Risks to Unstructured Data
“Risks to Unstructured Data” is the second in a series of blog posts from TAG Cyber on understanding zero trust data access.
By Chris Wilder, TAG Cyber
Estimated reading time: 2 minutes
Serious cybersecurity risks can emerge when sensitive unstructured data is not handled and shared securely by an enterprise
Nearly all the data created today is unstructured. The typical enterprise has little administrative control over the inventory, accessibility, and organization of its unstructured data, including the shared files and folders of its employees, third-party providers, and even customers. The control gap creates an undesirable situation where access to unstructured data is unmanageable to comply with security policies for local or remote access.
Risks to Unstructured Data
The consequences of weak control over unstructured data are as follows:
Unauthorized Disclosure of Sensitive Data
- When unstructured data is exposed, the consequences can be severe, especially since a high percentage of corporate intellectual property exists in unstructured formats.
Security Compliance Violations
- The effects of poorly managed, unstructured data can extend to compliance violations. With all the negative impacts one would expect with such deficiencies, especially in regulated environments.
User Privacy Deficiencies
- The privacy implications of unmanaged data results in non-compliance with standards such as the General Data Protection Regulation (GDPR), which requires fine-grained management of personal data.
Increased Data Theft
- The more data an organization has, the more likely it will be compromised. Because of the vast amount of unstructured data, determined hackers have an easier time avoiding detection as they gain valuable insights within the enterprise.
These risks should clarify how important it has become for organizations to deploy an effective solution for managing and securing their unstructured data. This data’s underlying representation and use are likely to not change in such a deployment. Instead, security teams must find ways to integrate good solutions into existing environments that are not disrupted or slowed down.
Although structured data offers plenty of sensitive information, the real prize that hackers and data thieves are interested in is unstructured data.
Proactive Steps to Secure Unstructured Data
Unstructured data includes sensitive information in emails, messaging applications like Slack, meeting notes, proprietary source code, etc. Enterprises must be proactive when tackling this growing challenge by implementing three steps to identify, quantify, and control the risks of unstructured data.
Identify and Understand the Data Landscape
- The first step in any effective data protection and governance program is to ensure access and visibility into all data sources and potential risks are known. Not having a comprehensive understanding and insight into enterprise data brings a host of adverse outcomes, such as a lack of governance, compliance, and privacy regulations.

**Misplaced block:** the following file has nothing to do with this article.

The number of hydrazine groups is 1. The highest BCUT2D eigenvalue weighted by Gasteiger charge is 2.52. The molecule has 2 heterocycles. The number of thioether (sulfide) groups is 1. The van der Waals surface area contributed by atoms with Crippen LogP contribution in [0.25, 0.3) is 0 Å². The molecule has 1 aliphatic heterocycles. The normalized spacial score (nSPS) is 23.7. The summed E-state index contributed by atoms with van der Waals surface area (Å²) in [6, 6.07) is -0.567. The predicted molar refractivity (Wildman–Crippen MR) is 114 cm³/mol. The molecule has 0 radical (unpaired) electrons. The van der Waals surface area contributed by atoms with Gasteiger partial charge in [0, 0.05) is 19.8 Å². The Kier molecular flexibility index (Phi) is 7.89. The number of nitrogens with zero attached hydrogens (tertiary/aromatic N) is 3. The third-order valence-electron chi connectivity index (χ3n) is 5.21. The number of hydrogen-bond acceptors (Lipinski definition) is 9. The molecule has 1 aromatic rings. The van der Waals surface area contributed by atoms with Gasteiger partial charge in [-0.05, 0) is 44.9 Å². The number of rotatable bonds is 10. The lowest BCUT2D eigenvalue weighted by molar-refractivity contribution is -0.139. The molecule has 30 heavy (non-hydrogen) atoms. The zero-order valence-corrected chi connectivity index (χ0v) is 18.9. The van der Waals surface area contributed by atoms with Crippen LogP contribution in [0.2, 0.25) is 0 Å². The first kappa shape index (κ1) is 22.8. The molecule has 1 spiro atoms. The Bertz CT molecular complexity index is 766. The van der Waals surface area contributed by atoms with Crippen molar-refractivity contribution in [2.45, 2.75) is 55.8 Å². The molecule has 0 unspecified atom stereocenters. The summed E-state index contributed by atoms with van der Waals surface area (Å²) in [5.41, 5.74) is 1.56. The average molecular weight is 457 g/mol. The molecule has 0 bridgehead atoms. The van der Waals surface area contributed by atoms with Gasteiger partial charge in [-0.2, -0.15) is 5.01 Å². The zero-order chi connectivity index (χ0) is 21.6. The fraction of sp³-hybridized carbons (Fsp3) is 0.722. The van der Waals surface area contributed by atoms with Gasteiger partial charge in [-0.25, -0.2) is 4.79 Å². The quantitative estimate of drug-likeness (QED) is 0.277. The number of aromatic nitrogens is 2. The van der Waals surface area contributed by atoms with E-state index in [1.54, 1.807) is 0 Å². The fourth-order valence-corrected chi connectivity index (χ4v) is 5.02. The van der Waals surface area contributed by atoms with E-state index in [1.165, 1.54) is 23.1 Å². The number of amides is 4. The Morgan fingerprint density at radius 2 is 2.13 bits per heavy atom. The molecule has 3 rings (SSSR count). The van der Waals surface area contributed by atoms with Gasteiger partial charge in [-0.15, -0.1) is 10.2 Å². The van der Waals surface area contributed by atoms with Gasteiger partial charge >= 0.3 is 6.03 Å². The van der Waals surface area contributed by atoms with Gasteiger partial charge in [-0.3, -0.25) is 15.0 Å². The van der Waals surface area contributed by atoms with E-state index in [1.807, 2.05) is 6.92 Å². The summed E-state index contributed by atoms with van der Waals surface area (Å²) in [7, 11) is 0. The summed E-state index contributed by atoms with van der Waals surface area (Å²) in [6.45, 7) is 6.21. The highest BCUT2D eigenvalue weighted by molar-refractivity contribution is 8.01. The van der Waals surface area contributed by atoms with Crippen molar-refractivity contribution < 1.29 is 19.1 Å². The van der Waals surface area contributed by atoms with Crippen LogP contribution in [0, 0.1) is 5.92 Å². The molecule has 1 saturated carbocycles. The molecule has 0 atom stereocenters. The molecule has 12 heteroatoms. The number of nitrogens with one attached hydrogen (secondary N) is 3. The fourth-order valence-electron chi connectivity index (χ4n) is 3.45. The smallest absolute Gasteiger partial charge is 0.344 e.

Data Classification & Quantification
- Data classification is a method and related technologies to review and compare unstructured data to file types using advanced pattern matching. Classification identifies and normalizes the characteristics of unstructured data.
- While data classification tools help with visibility and risk analysis, data quantification maps risk profiles to ensure regulatory adherence against governance or compliance frameworks such as HIPPA, PII, GDPR, etc
Controlling the Data
- Proactive data control and risk management allow enterprises to apply risk mitigation policies for each file based on their risk profile.
CISOs, IT leaders, and data owners must understand effective data risk management’s roles, responsibilities, and outcomes. Traditional data management has shifted from manually gathering information and creating reports to ensuring continual governance, oversight, and risk reduction. Forward-thinking security leaders leverage automated data risk management solutions to provide comprehensive coverage to identify, quantify, and control unstructured data to ensure compliance and confidence when protecting sensitive information.
This article is the second in a series of 5 from TAG Cyber on Understanding Zero Trust Data Access.
In Article 1, TAG Cyber CEO Dr. Edward Amoroso examines “How To Securely Share Data?”. In Article 3, TAG Cyber’s Dr. Edward Amoroso expands on this theme to outline zero trust access methods and how zero trust data access might work at the file and folder level for customers. Article 4 provides an overview of their commercial platform for zero trust data access. Article 5 from TAG Cyber’ proposes an action plan for enterprises in this area.
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